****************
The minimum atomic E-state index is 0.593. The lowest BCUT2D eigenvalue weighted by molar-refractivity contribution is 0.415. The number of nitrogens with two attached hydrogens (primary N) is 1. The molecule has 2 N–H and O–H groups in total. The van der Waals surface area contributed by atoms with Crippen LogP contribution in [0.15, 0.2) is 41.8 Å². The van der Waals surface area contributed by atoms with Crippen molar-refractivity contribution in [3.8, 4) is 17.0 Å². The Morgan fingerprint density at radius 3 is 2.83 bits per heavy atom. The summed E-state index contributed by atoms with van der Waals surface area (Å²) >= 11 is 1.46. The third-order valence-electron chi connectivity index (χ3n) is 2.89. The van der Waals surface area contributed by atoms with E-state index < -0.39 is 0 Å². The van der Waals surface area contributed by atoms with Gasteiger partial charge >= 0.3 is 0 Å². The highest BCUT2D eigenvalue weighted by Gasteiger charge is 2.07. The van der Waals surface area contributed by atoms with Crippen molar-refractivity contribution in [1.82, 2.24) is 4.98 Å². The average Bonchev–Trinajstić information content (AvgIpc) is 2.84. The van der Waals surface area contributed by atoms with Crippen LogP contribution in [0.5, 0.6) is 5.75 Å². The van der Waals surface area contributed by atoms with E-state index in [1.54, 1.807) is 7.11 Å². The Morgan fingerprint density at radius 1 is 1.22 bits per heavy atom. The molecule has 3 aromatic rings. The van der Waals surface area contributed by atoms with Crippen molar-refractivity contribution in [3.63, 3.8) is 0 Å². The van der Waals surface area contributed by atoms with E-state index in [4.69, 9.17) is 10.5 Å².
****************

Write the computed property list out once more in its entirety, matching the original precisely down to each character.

The minimum atomic E-state index is 0.593. The lowest BCUT2D eigenvalue weighted by molar-refractivity contribution is 0.415. The number of nitrogens with two attached hydrogens (primary N) is 1. The molecule has 2 N–H and O–H groups in total. The van der Waals surface area contributed by atoms with Crippen LogP contribution in [0.15, 0.2) is 41.8 Å². The van der Waals surface area contributed by atoms with Crippen molar-refractivity contribution in [3.8, 4) is 17.0 Å². The Morgan fingerprint density at radius 3 is 2.83 bits per heavy atom. The summed E-state index contributed by atoms with van der Waals surface area (Å²) >= 11 is 1.46. The third-order valence-electron chi connectivity index (χ3n) is 2.89. The van der Waals surface area contributed by atoms with E-state index < -0.39 is 0 Å². The van der Waals surface area contributed by atoms with Gasteiger partial charge >= 0.3 is 0 Å². The highest BCUT2D eigenvalue weighted by Gasteiger charge is 2.07. The van der Waals surface area contributed by atoms with Crippen molar-refractivity contribution in [1.82, 2.24) is 4.98 Å². The average Bonchev–Trinajstić information content (AvgIpc) is 2.84. The van der Waals surface area contributed by atoms with Crippen LogP contribution in [0.5, 0.6) is 5.75 Å². The van der Waals surface area contributed by atoms with E-state index in [1.54, 1.807) is 7.11 Å². The Morgan fingerprint density at radius 1 is 1.22 bits per heavy atom. The molecule has 3 aromatic rings. The van der Waals surface area contributed by atoms with Crippen molar-refractivity contribution in [3.63, 3.8) is 0 Å². The van der Waals surface area contributed by atoms with E-state index in [4.69, 9.17) is 10.5 Å².